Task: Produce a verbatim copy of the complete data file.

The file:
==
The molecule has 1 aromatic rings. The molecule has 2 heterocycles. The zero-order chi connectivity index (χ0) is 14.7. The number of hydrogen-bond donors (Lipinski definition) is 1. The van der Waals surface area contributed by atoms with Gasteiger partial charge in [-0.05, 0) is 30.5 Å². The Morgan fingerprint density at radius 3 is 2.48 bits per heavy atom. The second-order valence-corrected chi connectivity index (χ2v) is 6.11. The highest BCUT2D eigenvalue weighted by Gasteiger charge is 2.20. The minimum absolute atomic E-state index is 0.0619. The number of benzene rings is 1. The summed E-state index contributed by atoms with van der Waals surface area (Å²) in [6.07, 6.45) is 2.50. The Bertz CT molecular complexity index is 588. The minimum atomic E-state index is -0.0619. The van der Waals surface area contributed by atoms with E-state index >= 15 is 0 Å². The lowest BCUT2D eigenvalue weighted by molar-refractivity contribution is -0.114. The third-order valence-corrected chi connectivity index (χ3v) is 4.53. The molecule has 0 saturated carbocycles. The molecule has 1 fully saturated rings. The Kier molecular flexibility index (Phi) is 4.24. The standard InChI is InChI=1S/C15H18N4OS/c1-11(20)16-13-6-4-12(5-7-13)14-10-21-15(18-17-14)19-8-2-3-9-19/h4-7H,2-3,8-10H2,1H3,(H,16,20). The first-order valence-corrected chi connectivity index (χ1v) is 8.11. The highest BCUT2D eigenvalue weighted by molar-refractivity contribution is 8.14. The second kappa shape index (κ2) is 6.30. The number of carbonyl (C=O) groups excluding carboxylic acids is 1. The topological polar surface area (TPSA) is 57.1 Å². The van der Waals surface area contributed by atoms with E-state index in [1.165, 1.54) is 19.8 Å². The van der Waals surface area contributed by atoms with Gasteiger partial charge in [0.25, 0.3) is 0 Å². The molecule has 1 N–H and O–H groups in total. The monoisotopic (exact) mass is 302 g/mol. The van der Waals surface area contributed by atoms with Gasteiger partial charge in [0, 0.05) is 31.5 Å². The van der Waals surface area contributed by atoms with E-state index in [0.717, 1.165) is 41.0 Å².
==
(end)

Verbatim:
The molecule has 1 aromatic rings. The molecule has 2 heterocycles. The zero-order chi connectivity index (χ0) is 14.7. The number of hydrogen-bond donors (Lipinski definition) is 1. The van der Waals surface area contributed by atoms with Gasteiger partial charge in [-0.05, 0) is 30.5 Å². The Morgan fingerprint density at radius 3 is 2.48 bits per heavy atom. The second-order valence-corrected chi connectivity index (χ2v) is 6.11. The highest BCUT2D eigenvalue weighted by Gasteiger charge is 2.20. The minimum absolute atomic E-state index is 0.0619. The number of benzene rings is 1. The summed E-state index contributed by atoms with van der Waals surface area (Å²) in [6.07, 6.45) is 2.50. The Bertz CT molecular complexity index is 588. The minimum atomic E-state index is -0.0619. The van der Waals surface area contributed by atoms with E-state index >= 15 is 0 Å². The lowest BCUT2D eigenvalue weighted by molar-refractivity contribution is -0.114. The third-order valence-corrected chi connectivity index (χ3v) is 4.53. The molecule has 0 saturated carbocycles. The molecule has 1 fully saturated rings. The Kier molecular flexibility index (Phi) is 4.24. The standard InChI is InChI=1S/C15H18N4OS/c1-11(20)16-13-6-4-12(5-7-13)14-10-21-15(18-17-14)19-8-2-3-9-19/h4-7H,2-3,8-10H2,1H3,(H,16,20). The first-order valence-corrected chi connectivity index (χ1v) is 8.11. The highest BCUT2D eigenvalue weighted by molar-refractivity contribution is 8.14. The second kappa shape index (κ2) is 6.30. The number of carbonyl (C=O) groups excluding carboxylic acids is 1. The topological polar surface area (TPSA) is 57.1 Å². The van der Waals surface area contributed by atoms with E-state index in [1.165, 1.54) is 19.8 Å². The van der Waals surface area contributed by atoms with Gasteiger partial charge in [0.25, 0.3) is 0 Å². The molecule has 1 N–H and O–H groups in total. The monoisotopic (exact) mass is 302 g/mol. The van der Waals surface area contributed by atoms with Gasteiger partial charge in [0, 0.05) is 31.5 Å². The van der Waals surface area contributed by atoms with E-state index in [0.717, 1.165) is 41.0 Å².